Heading into this weekend, Penn men’s tennis knew that this was going to be one of, if not the toughest, pair of matches the team would face all season.
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It was a busy weekend for the Penn men’s and women’s tennis squads with both teams splitting a pair of matches.
Not dead yet.
This season has not been kind to Penn men’s basketball. Coming into Friday’s game against Columbia, the Quakers were winless in six Ivy League contests and in desperate need of a better performance to have any shot of making the Ivy League Tournament. The Red and Blue played one of their best halves of the year in the first 20 minutes, and after relinquishing the lead early in the second, were able to gut out the victory on the back of 48 rebounds and 12 three-pointers. Let’s go to the player ratings.
When Penn men’s tennis sophomore Kyle Mautner quit hockey at the age of 12 to focus on tennis, he began making the hour-long trek from his home in Greenwich, Conn. to Long Island five times a week.
There were mixed results for Penn men’s tennis in the opening weekend of its spring season, as the Red and Blue kicked off the year down in the Volunteer State with a win over Middle Tennessee State and a sweep at the hands of Vanderbilt.
When Yale men’s basketball beat Baylor in the first round of the 2015 NCAA Tournament, the entire sports world celebrated the win as a “victory for the nerds.” The kids who studied textbooks at halftime had defeated a Big 12 school on the biggest stage. The David and Goliath references came from almost every media source.
Penn basketball knew that its opening set of non-conference games to start the season would be challenging. The Quakers were right.
When Kris Jenkins hit a buzzer-beating three to defeat North Carolina and give Villanova the NCAA national championship, the entire city of Philadelphia celebrated. Fast forward eight months, and the Wildcats are 6-0, ranked No. 2 in the country and playing like a team poised for another title run.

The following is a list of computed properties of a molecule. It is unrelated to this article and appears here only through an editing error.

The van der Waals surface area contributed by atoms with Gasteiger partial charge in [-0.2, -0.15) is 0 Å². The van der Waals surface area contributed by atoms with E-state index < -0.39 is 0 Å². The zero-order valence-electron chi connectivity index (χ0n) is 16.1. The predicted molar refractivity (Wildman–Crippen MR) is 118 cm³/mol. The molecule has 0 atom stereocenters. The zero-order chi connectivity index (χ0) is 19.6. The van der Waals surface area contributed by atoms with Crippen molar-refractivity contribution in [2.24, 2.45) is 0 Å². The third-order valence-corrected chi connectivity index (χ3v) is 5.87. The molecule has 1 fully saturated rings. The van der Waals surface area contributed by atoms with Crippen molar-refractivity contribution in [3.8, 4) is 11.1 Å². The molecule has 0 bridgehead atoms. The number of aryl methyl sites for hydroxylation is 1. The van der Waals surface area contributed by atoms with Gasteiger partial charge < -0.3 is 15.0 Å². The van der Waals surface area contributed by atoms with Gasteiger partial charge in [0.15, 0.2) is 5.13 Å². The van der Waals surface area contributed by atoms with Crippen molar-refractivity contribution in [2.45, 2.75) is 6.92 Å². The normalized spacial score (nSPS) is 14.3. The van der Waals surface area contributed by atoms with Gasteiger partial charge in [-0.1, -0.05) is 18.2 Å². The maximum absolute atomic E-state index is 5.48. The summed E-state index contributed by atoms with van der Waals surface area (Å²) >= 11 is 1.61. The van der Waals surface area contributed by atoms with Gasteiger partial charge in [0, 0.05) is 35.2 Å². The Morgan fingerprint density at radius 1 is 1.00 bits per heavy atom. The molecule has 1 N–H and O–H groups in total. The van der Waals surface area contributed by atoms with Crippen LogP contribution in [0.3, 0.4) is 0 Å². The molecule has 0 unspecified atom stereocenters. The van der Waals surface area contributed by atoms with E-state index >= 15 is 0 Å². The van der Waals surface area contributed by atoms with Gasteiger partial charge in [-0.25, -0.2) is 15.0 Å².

In their season opener against Robert Morris last Friday, Penn basketball took an early lead and never looked back, running away with a 67-50 win.
It was a big week for Penn sports, with three athletes receiving individual awards following a pair of weekend wins for football and basketball.
After Harvard cancelled the rest of their men’s soccer season, the Ivy League standings flew wide open. With the Quakers, Dartmouth and Columbia all separated by just one standings point, the conference title — and a NCAA Tournament berth — were both suddenly up for grabs.
After conceding four goals to both Villanova and Dartmouth during a three-game losing skid, Penn men’s soccer righted the ship on Saturday against Yale.
In its first Ivy League game of the year, Penn football took on Dartmouth, a team that shared the conference title with the Quakers in 2015. Penn won, and it wasn’t particularly close.
Head coaching positions in Division I athletics don’t come easily. The road to these roles often involves numerous steps, many of which involve switching schools and moving across the country. Before ever even interviewing for a head coaching job at a school, one may work alongside and under many other coaches.
In 2008 and 2013, Rob Irvine was on the sideline as Penn men’s soccer won the Ivy League Championship. After an eight-year tenure from 2006-14 as one of head coach Rudy Fuller’s most trusted assistants, Irvine will once again be coaching at Rhodes field.
In September of last year, the Penn men’s soccer team took the field against the Washington Huskies, a team ranked No. 7 in the country. They held on for a scoreless draw, a fantastic result for a young, talented squad against a heavily favored Pac-12 opponent. However, despite the early optimism, the Quakers would go on to have a season that could only be summed up as disappointing.
It almost seemed impossible.
The expansion and widespread success of club sports across the country has had a tremendous effect on college students over the last decade.
Coming off its first Ivy League win of the season last weekend, Penn women’s tennis hoped to build on that confidence as two ranked opponents, Harvard and Dartmouth, arrived in Philadelphia.